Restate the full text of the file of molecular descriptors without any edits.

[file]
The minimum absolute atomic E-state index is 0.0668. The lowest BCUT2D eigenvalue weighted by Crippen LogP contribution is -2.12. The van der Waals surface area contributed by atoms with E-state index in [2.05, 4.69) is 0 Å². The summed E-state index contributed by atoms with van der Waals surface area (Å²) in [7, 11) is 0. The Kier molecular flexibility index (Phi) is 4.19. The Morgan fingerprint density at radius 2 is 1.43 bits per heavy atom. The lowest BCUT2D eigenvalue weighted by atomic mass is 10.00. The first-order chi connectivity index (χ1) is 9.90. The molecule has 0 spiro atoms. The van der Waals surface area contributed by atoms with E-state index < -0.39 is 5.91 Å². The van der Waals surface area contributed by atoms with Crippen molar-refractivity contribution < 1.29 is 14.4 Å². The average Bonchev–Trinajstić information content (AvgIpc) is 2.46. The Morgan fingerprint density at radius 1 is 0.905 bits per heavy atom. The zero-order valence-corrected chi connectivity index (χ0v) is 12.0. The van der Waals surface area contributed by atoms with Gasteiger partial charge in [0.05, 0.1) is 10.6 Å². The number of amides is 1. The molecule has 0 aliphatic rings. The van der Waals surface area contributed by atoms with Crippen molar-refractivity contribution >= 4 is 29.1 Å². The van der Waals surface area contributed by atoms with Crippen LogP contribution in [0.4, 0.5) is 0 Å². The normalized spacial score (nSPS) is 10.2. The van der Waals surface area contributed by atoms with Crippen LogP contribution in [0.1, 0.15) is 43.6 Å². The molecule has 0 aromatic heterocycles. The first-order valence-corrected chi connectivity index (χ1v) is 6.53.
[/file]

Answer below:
The minimum absolute atomic E-state index is 0.0668. The lowest BCUT2D eigenvalue weighted by Crippen LogP contribution is -2.12. The van der Waals surface area contributed by atoms with E-state index in [2.05, 4.69) is 0 Å². The summed E-state index contributed by atoms with van der Waals surface area (Å²) in [7, 11) is 0. The Kier molecular flexibility index (Phi) is 4.19. The Morgan fingerprint density at radius 2 is 1.43 bits per heavy atom. The lowest BCUT2D eigenvalue weighted by atomic mass is 10.00. The first-order chi connectivity index (χ1) is 9.90. The molecule has 0 spiro atoms. The van der Waals surface area contributed by atoms with E-state index < -0.39 is 5.91 Å². The van der Waals surface area contributed by atoms with Crippen molar-refractivity contribution < 1.29 is 14.4 Å². The average Bonchev–Trinajstić information content (AvgIpc) is 2.46. The Morgan fingerprint density at radius 1 is 0.905 bits per heavy atom. The zero-order valence-corrected chi connectivity index (χ0v) is 12.0. The van der Waals surface area contributed by atoms with Gasteiger partial charge in [0.05, 0.1) is 10.6 Å². The number of amides is 1. The molecule has 0 aliphatic rings. The van der Waals surface area contributed by atoms with Crippen molar-refractivity contribution >= 4 is 29.1 Å². The van der Waals surface area contributed by atoms with Crippen LogP contribution in [0.4, 0.5) is 0 Å². The normalized spacial score (nSPS) is 10.2. The van der Waals surface area contributed by atoms with Crippen LogP contribution in [0.1, 0.15) is 43.6 Å². The molecule has 0 aromatic heterocycles. The first-order valence-corrected chi connectivity index (χ1v) is 6.53.